Thanksgiving Chef Jay Hajj Offers Incredible Secrets For The Tastiest, Tenderest Turkey Ever


Beirut-born Boston chef Jay Hajj is America’s master of turkey — and every day grateful for his incredible immigrant achievement.

The owner of beloved Mike’s City Diner in Boston’s South End has served freshly roasted turkey and a Thanksgiving dinner to loyal locals, political brokers and legions of tourists every day for 27 years.

A frequent Food Network guest, Hajj has learned over the years every trip imaginable to cook the perfect turkey. He offers his three most important tips (below) to make your holiday bird crispier and more delicious than ever this year.

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Among his advice: cook your turkey upright on its legs, not flat on its back — if you have room in your oven.

“Turkey tastes great, it makes a great meal, it makes a great sandwich, it makes everything better when it cooks,” Hajj told Fox News Digital.

Jay Hajj, chef and owner of Mike’s City Diner, with brined turkey. Mike’s City Diner serves turkey every day in a variety of ways.
(Page Street Publishing Co., 2017; photo by Ken Goodman)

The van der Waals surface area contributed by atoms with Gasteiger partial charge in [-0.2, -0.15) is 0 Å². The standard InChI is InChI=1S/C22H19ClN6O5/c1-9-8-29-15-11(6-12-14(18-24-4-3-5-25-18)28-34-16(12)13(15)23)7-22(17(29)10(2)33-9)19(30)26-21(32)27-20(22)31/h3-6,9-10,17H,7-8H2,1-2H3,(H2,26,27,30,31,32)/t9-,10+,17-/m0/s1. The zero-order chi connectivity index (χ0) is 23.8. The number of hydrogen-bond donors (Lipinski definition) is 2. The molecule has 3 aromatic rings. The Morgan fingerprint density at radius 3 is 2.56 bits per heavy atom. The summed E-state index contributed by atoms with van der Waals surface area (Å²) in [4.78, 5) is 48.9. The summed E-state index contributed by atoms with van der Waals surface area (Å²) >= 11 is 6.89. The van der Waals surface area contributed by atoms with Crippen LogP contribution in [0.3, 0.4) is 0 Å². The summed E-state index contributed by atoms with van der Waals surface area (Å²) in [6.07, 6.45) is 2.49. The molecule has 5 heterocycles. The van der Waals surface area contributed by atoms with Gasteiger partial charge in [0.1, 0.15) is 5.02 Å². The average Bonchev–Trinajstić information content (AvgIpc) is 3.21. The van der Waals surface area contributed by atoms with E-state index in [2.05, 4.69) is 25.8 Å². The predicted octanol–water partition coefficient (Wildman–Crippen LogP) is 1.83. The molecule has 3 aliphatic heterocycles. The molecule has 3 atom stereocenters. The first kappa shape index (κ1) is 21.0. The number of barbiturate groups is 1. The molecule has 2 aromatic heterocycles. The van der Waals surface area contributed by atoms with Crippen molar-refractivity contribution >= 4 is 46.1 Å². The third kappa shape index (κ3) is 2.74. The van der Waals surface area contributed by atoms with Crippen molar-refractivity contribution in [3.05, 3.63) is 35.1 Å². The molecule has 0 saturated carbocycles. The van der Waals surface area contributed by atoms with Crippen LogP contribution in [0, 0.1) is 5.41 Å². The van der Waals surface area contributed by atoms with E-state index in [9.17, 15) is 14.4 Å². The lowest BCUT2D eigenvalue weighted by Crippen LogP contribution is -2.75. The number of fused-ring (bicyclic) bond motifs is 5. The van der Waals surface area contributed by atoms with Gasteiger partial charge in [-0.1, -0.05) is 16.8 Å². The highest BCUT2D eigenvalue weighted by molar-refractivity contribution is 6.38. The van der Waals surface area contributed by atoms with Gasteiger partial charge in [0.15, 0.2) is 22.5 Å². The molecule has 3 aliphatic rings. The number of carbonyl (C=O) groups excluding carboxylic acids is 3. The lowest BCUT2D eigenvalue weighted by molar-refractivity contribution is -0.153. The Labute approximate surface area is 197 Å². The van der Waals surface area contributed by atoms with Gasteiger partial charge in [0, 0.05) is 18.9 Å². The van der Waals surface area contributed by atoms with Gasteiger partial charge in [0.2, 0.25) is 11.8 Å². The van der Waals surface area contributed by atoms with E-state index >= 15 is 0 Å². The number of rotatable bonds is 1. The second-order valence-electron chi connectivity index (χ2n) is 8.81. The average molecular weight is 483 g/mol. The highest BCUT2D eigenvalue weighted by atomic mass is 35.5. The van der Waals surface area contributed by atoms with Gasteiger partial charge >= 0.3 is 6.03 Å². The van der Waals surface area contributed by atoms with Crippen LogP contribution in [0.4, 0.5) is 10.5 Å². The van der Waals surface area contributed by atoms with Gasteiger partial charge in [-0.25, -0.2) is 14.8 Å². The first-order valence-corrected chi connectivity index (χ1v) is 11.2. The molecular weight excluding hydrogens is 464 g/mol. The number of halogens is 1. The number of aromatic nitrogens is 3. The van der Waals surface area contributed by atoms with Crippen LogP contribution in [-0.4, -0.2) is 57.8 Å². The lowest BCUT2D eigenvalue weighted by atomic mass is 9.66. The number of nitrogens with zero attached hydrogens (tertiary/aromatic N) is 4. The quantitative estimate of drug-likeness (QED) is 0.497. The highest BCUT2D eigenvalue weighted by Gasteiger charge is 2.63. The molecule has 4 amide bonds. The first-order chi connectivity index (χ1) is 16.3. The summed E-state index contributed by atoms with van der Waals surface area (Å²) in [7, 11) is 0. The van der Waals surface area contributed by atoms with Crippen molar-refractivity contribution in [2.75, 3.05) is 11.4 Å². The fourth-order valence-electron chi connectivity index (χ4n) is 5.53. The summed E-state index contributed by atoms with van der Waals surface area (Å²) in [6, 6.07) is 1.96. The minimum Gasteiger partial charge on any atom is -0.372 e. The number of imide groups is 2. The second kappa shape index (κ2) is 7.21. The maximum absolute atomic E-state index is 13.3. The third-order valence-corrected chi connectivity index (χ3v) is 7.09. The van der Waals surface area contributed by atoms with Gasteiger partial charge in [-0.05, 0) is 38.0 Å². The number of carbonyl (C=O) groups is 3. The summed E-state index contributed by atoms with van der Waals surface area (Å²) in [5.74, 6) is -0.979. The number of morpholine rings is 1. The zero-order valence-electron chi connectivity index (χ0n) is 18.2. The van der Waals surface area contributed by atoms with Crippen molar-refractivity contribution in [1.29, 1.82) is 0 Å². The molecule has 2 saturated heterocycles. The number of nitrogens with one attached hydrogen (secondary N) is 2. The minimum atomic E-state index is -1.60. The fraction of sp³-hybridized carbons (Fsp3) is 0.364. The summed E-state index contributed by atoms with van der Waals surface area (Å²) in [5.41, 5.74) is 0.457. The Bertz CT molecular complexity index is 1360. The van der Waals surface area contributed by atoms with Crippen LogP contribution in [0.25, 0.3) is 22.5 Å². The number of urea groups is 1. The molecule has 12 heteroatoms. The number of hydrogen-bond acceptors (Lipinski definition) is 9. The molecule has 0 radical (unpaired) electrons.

“It’s America’s signature dish, and it makes a lot of sense to all of us.”

Turkey has made Mike’s City Diner a benchmark for American casual dining.

The Boston Herald proclaimed “Bird Man!” of Hajj Boston! in a front-page headline ahead of a recent Thanksgiving. Boston Magazine called the Mike’s Famous Pilgrim sandwich “a restaurant heirloom” – and the Food Network named Mike’s Famous Pilgrim one of the five best Thanksgiving meals in America.

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Mike’s City Diner serves turkey mince, turkey soup, turkey clubs, turkey meatloaf, and complete turkey dinners.

The restaurant’s signature Mikes Famous Pilgrim sandwich is a complete Thanksgiving dinner in one portable package.

Chef Jay Hajj's Mike's Famous Pilgrim is the signature sandwich at Mike's City Diner, a Boston landmark famous for its turkey dishes.  The Food Network named Mike's Famous Pilgrim one of America's Best Turkey Meals.

Chef Jay Hajj’s Mike’s Famous Pilgrim is the signature sandwich at Mike’s City Diner, a Boston landmark famous for its turkey dishes. The Food Network named Mike’s Famous Pilgrim one of America’s Best Turkey Meals.
(Page Street Publishing Co., 2017; photo by Ken Goodman)

It contains turkey, cranberries, stuffing and the restaurant’s “fantastic” sauce, Hajj boasts.

Its sauce is made by mixing the cooking juices with a broth made from a roast turkey carcass.